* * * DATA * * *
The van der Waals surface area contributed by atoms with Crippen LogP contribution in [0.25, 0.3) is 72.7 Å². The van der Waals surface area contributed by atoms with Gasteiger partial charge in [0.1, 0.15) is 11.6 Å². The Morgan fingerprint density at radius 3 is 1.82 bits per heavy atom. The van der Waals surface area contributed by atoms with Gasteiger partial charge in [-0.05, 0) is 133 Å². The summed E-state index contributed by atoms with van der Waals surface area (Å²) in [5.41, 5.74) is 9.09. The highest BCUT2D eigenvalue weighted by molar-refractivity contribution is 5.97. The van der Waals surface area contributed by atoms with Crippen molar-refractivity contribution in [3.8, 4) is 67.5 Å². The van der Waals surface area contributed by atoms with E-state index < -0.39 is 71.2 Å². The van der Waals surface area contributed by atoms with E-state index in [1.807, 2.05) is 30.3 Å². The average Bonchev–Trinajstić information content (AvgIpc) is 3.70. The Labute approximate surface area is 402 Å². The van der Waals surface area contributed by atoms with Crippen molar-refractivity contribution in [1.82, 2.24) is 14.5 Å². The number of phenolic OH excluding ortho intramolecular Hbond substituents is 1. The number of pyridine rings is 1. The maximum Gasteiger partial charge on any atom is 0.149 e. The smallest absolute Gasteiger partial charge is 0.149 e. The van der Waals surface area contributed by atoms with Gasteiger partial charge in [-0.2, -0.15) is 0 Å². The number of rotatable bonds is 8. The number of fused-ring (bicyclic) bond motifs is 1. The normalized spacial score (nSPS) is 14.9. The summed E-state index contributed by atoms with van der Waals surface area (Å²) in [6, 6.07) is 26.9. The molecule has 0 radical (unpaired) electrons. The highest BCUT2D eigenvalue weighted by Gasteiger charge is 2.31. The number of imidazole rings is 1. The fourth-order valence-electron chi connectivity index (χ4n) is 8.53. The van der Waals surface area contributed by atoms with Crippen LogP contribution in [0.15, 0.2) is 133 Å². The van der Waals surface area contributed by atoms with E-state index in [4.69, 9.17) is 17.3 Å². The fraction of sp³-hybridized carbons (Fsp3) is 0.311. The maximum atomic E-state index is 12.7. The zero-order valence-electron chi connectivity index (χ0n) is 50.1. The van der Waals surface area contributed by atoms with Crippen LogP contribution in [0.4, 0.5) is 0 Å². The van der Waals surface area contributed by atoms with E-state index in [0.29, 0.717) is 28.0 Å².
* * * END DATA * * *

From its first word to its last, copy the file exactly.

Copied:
The van der Waals surface area contributed by atoms with Crippen LogP contribution in [0.25, 0.3) is 72.7 Å². The van der Waals surface area contributed by atoms with Gasteiger partial charge in [0.1, 0.15) is 11.6 Å². The Morgan fingerprint density at radius 3 is 1.82 bits per heavy atom. The van der Waals surface area contributed by atoms with Gasteiger partial charge in [-0.05, 0) is 133 Å². The summed E-state index contributed by atoms with van der Waals surface area (Å²) in [5.41, 5.74) is 9.09. The highest BCUT2D eigenvalue weighted by molar-refractivity contribution is 5.97. The van der Waals surface area contributed by atoms with Crippen molar-refractivity contribution in [3.8, 4) is 67.5 Å². The van der Waals surface area contributed by atoms with E-state index < -0.39 is 71.2 Å². The van der Waals surface area contributed by atoms with E-state index in [1.807, 2.05) is 30.3 Å². The average Bonchev–Trinajstić information content (AvgIpc) is 3.70. The Labute approximate surface area is 402 Å². The van der Waals surface area contributed by atoms with Crippen molar-refractivity contribution in [1.82, 2.24) is 14.5 Å². The number of phenolic OH excluding ortho intramolecular Hbond substituents is 1. The number of pyridine rings is 1. The maximum Gasteiger partial charge on any atom is 0.149 e. The smallest absolute Gasteiger partial charge is 0.149 e. The van der Waals surface area contributed by atoms with Gasteiger partial charge in [-0.2, -0.15) is 0 Å². The number of rotatable bonds is 8. The number of fused-ring (bicyclic) bond motifs is 1. The normalized spacial score (nSPS) is 14.9. The summed E-state index contributed by atoms with van der Waals surface area (Å²) in [6, 6.07) is 26.9. The molecule has 0 radical (unpaired) electrons. The highest BCUT2D eigenvalue weighted by Gasteiger charge is 2.31. The number of imidazole rings is 1. The fourth-order valence-electron chi connectivity index (χ4n) is 8.53. The van der Waals surface area contributed by atoms with Crippen LogP contribution in [0.15, 0.2) is 133 Å². The van der Waals surface area contributed by atoms with E-state index in [4.69, 9.17) is 17.3 Å². The fraction of sp³-hybridized carbons (Fsp3) is 0.311. The maximum atomic E-state index is 12.7. The zero-order valence-electron chi connectivity index (χ0n) is 50.1. The van der Waals surface area contributed by atoms with Crippen LogP contribution in [0.4, 0.5) is 0 Å². The van der Waals surface area contributed by atoms with E-state index in [0.29, 0.717) is 28.0 Å².